According to three people familiar with the matter, Chapek was privately informed that he was the heir apparent as early as 2018, well ahead of the initial prediction, so Iger had enough time to train him. The final piece of Iger’s legacy – a smooth and successful transfer of power – was denied.

Wall Street applauded Iger’s return. Disney gained $12 billion in value overnight, with shares rising 10% Monday morning. Company executives, while shocked by the turn of events, were thrilled to see him. (“Daddy’s Back!” wrote a senior company executive on Sunday.) The Hollywood Reporter, an industry news publication, ran the headline “Bob Iger Returns as Hero Hoping to Save a Mistreated Disney.”

But it is not a long term solution. Announcing Iger’s return, the company said in a statement that he did so with a mission to develop “a successor to lead the company at the end of his tenure.”

Iger, who closed his deal with Disney on Sunday, has a compensation package that includes a base salary of $1 million, stock incentives estimated at $25 million annually and an annual bonus estimated at $1 million.

None of the big media companies could figure out how to navigate past the cable television meltdown. Streaming services were once seen as the solution, and they still can be, but there has been a drastic shift in the last six months. The game is no longer about increasing the number of global subscriptions at any cost; investors now want to see profits the old-fashioned way.

But Disney has a problem that its competitors don’t, and it involves Chapek’s biggest change during his time as CEO.

In 2020, Chapek restructured Disney to prioritize the company’s streaming services (Disney+, Hulu, and ESPN+). He took responsibility for profit and loss from the executives who run Disney’s film and television studios and gave it to a protégé, Kareem Daniel, who was named president of a new division, Disney Media and Entertainment Distribution.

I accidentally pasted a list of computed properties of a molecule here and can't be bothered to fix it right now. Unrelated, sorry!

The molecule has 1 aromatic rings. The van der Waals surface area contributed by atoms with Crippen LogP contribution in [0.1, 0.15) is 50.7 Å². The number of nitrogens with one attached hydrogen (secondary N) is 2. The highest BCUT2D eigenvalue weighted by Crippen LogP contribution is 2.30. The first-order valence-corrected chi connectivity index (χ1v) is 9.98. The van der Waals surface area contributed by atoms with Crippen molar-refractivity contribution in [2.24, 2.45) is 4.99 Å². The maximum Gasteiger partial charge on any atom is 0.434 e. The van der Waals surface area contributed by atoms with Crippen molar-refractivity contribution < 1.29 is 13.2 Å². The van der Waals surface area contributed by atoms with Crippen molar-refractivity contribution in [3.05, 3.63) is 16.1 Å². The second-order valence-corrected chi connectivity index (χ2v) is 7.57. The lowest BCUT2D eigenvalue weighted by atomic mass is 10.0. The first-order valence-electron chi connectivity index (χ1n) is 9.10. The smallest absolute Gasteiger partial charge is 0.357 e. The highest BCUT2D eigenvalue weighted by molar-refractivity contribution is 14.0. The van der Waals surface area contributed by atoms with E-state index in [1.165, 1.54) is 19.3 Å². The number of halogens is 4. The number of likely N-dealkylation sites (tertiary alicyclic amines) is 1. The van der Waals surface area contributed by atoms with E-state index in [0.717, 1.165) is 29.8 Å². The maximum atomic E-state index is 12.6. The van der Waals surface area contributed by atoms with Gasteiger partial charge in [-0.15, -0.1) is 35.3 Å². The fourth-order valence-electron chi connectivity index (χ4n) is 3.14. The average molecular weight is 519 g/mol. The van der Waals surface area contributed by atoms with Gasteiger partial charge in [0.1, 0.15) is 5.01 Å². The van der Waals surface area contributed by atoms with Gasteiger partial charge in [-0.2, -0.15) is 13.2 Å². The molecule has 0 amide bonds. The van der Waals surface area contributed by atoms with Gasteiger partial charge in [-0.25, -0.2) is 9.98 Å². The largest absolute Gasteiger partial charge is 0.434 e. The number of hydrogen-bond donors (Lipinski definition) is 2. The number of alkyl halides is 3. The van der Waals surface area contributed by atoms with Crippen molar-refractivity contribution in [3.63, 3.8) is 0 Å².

The loss of that territory — along with control over when and how movies and shows were released — troubled former company executives, including Alan Bergman, president of Disney Studios Content.

To make matters worse, Daniel had little experience in the vast area he was entrusted with overseeing. Chapek repeatedly insisted that his deeply unpopular reorganization was actually the opposite, with “100% buy-in” from Disney managers.

Daniel’s division is notably the one that contributed $1.5 billion in streaming “peak” losses last quarter, up from $630 million a year earlier, surprising investors.

Iger fired Daniel on Monday. In a note to employees, Iger said a new company structure is on the way that “puts more decision-making in the hands of our creative teams and streamlines costs.”

Iger faces other challenges

A competitive frenzy erupted over sports rights, with Apple, Amazon and others raising prices, hurting ESPN’s results. Sports betting is seen by some investors as the new streaming – a fast-growing master correction – but fully embracing the business could tarnish Disney’s familiar brand.

Animated films, the heart of Disney, have begun to struggle, with Pixar’s “Lightyear” exploding in June and “Strange World” expected to disappoint at the Thanksgiving box office.

A deteriorating US economy could hurt attendance and spending at theme parks, where fans are already upset by near-constant price increases.

Iger may very well get Disney back on track, solving its legacy problem in the process. Or he may wish he had heard his own words, spoken during a podcast interview earlier this year, when asked if he would consider returning to Disney.

“I was CEO for a long time,” he said. “You can’t come home. I’m out.”

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Debra
Debra
I have over 10 years of experience working in the news industry. I have worked for several different news organizations, including a large news website like News Bulletin 247. I am an expert in the field of economics and have written several books on the subject. I am a highly skilled writer and editor, and have a strong knowledge of social media. I am a highly respected member of the news industry, and my work has been featured in many major publications.